Senithrips, Mound, Laurence A. & Minaei, Kambiz, 2006

Mound, Laurence A. & Minaei, Kambiz, 2006, New fungus­feeding thrips (Thysanoptera Phlaeothripinae) from tropical Australia, Zootaxa 1150, pp. 1-17 : 9-10

publication ID 10.5281/zenodo.273405


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scientific name


gen. nov.

Senithrips View in CoL gen. n.

Minute apterous Phlaeothripinae , lacking ocelli and wing sclerites. Head longer than wide, cheeks convex but constricted at basal neck ( Fig. 13 View FIGURES 9 – 14 ), vertex rounded and slightly overhanging antennal bases, dorsal surface reticulate with three rows of small setae; compound eyes each reduced to 6 facets; maxillary stylets retracted to eyes and closely parallel medially, mouthcone short and rounded. Antennae 6­segmented ( Fig. 14 View FIGURES 9 – 14 ), III small without sense cones, IV with 2 sense cones, VI–VIII fused with no trace of sutures. Pronotum transverse, all setae minute, notopleural sutures apparently fused. Mesometanotal suture apparently fused, metanotum broader at posterior, all setae small. Prosternal basantra absent, ferna transversely oval, mesopraesternum eroded medially but forming two transverse sclerites ( Fig. 12 View FIGURES 9 – 14 ), mesoeusternum with median longitudinal division; meso­metathoracic sternopleural sutures not developed. Pelta broad but slender, reticulate with submarginal line ( Fig. 13 View FIGURES 9 – 14 ); tergites II–VII finely sculptured, with transverse row of more than 12 small setae, posterior margin with one pair of small curved setae laterally, and one pair of curved posteroangular setae; tergite IX setae S1 capitate, S2 blunt, S3 acute; tube short with short terminal setae. Male similar to female; no sternal glandular areas; tergite IX setae S2 stout.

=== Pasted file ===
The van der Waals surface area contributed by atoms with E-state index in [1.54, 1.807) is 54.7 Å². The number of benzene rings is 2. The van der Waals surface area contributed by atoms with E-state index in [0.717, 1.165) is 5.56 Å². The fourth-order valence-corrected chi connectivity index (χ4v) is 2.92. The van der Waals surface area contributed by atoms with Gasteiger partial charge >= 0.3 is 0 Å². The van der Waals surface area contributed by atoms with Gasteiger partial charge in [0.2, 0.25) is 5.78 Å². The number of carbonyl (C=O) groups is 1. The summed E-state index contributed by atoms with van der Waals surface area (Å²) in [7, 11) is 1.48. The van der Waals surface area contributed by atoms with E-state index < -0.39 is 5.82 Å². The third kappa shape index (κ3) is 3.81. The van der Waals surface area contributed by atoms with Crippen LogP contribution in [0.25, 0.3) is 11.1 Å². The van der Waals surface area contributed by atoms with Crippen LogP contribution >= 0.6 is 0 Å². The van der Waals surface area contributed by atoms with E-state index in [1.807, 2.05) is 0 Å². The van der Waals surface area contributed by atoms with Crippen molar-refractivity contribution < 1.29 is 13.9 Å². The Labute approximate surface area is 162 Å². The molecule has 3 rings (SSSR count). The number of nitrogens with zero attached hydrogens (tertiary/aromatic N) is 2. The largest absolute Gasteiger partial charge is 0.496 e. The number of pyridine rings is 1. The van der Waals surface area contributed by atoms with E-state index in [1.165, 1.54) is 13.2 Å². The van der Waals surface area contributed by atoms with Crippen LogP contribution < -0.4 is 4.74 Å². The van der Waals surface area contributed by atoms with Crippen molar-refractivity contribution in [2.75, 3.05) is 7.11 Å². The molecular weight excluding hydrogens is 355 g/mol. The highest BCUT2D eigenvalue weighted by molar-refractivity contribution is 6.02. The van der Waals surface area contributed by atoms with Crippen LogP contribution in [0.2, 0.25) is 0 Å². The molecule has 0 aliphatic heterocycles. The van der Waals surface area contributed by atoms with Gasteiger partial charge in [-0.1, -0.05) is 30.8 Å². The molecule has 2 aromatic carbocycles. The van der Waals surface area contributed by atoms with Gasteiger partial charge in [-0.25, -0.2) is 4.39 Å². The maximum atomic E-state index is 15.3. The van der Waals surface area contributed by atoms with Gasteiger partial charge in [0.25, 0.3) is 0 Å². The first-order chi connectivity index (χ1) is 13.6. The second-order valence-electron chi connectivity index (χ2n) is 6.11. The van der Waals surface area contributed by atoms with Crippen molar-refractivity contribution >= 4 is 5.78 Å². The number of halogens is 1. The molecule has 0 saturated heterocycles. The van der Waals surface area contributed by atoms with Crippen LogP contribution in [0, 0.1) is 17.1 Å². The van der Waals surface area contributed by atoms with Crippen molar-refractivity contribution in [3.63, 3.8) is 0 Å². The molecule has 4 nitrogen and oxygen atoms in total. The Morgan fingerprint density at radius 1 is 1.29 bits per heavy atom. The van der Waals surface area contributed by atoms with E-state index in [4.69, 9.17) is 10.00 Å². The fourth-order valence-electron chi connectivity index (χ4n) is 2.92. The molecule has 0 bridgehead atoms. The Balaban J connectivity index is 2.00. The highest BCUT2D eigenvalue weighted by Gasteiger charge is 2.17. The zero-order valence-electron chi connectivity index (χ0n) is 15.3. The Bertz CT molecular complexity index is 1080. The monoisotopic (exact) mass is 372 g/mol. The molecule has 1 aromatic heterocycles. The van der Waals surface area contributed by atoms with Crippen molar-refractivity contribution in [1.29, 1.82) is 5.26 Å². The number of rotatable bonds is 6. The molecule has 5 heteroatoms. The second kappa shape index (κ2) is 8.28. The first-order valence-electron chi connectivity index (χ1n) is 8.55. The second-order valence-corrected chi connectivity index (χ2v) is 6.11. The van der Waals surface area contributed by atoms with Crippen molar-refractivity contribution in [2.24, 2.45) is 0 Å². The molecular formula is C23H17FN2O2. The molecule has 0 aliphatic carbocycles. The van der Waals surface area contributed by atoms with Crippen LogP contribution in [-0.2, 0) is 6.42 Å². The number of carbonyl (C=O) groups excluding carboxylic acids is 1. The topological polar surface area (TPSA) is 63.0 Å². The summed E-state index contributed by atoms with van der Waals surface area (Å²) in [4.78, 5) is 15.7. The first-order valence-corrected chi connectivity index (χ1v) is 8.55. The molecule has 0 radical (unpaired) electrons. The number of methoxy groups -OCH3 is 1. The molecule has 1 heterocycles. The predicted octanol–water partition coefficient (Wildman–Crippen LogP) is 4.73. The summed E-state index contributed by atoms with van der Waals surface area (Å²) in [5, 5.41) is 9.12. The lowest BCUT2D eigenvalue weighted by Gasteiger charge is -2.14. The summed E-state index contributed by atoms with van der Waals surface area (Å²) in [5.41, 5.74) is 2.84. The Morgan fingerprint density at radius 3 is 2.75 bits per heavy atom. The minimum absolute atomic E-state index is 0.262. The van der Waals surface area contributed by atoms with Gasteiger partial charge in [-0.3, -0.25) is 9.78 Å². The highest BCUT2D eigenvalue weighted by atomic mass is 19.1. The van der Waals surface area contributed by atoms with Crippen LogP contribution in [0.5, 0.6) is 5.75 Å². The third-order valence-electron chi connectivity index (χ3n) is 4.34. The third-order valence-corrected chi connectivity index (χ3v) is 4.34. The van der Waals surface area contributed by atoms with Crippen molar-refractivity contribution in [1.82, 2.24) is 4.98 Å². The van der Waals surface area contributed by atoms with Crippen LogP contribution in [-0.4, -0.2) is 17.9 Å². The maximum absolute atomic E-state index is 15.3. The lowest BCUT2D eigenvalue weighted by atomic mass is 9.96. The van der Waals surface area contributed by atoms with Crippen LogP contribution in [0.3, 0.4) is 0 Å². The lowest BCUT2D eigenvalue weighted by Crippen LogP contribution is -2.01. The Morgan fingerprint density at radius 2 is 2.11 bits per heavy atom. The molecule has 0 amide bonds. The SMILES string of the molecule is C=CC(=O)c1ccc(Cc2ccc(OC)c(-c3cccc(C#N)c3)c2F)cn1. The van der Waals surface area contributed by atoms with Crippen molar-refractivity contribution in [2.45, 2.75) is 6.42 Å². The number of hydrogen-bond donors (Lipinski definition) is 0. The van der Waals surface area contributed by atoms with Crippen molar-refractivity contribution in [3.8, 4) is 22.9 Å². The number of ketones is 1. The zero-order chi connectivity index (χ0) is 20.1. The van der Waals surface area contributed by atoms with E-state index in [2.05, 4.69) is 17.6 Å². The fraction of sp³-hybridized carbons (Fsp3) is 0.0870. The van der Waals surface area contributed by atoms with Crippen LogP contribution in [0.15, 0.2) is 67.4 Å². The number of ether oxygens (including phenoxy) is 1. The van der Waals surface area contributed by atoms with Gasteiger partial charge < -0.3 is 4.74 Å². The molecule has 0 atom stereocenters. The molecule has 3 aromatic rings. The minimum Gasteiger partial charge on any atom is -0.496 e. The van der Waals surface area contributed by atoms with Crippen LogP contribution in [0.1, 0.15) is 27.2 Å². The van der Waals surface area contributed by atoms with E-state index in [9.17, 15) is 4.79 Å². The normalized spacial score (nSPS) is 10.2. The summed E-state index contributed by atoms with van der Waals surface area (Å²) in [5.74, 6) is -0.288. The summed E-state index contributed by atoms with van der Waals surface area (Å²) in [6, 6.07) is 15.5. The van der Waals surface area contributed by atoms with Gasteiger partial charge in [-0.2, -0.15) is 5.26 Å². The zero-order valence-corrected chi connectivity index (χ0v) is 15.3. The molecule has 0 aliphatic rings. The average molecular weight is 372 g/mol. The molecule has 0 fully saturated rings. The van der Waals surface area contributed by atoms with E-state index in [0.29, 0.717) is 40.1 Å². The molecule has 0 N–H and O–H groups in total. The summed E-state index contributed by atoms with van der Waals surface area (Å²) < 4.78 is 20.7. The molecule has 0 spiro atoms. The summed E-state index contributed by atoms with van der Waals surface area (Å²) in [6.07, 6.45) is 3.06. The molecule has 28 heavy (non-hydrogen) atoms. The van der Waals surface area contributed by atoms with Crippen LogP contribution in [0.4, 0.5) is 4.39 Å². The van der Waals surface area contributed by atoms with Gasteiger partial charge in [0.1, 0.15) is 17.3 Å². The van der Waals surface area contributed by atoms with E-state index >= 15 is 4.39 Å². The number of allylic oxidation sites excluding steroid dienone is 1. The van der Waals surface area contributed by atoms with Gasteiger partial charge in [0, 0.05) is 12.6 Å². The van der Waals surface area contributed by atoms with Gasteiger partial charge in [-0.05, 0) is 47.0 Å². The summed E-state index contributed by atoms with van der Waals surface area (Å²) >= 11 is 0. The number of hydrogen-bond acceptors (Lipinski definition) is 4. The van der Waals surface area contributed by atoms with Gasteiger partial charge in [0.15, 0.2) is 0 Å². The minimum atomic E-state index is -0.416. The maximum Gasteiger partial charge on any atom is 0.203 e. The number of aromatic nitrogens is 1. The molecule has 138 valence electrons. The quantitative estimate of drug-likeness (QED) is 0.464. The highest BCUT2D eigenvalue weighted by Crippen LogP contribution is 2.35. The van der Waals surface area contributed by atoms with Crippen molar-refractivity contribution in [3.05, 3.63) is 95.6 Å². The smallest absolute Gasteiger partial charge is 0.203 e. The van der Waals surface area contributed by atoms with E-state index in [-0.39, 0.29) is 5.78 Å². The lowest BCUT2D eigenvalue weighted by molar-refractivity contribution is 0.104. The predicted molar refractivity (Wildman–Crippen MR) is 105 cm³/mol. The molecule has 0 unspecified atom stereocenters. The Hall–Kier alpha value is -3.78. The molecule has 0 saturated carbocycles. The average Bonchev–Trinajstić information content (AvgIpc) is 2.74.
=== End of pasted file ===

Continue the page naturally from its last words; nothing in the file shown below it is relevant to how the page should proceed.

Type species Senithrips psomus sp.n.


The antennae of the type species of this new genus, with segments VI–VIII fused into a single unit, are similar in structure to the antennae of Hexadikothrips dalbyi Crespi, Morris & Mound (2004) . However, the male of H. dalbyi has a well developed fore tarsal tooth as well as a small glandular area on the eighth sternite, neither of which characters are present in the new species. Moreover, in both sexes of the new species the pelta occupies at least 80% of the anterior margin of tergite II instead of scarcely 60%, the meso­metanotal and the prothoracic notopleural sutures appear to be fused, the prosternal ferna are large, the mesopraesternum eroded medially and forming two transverse sclerites, the metathoracic sternopleural sutures not developed, and the tergites have only one pair of very small marginal setae. Thus Hexadikothrips and this new genus are considered not closely related, and their general similarities are probably due to the small body size and consequent reduction of many structural features. A further species that is similar in appearance is Adurothrips atopus Mound (1995a) . This species is also minute and wingless with the terminal three segments of the antennae fused, but the hind coxae are wider apart than the mid coxae as in Urothrips Bagnall and related genera ( Mound, 1972), the pelta is trilobed, the maxillary stylets wide apart in the head, and the second antennal segment bears an apical flange surrounding the base of the third segment.

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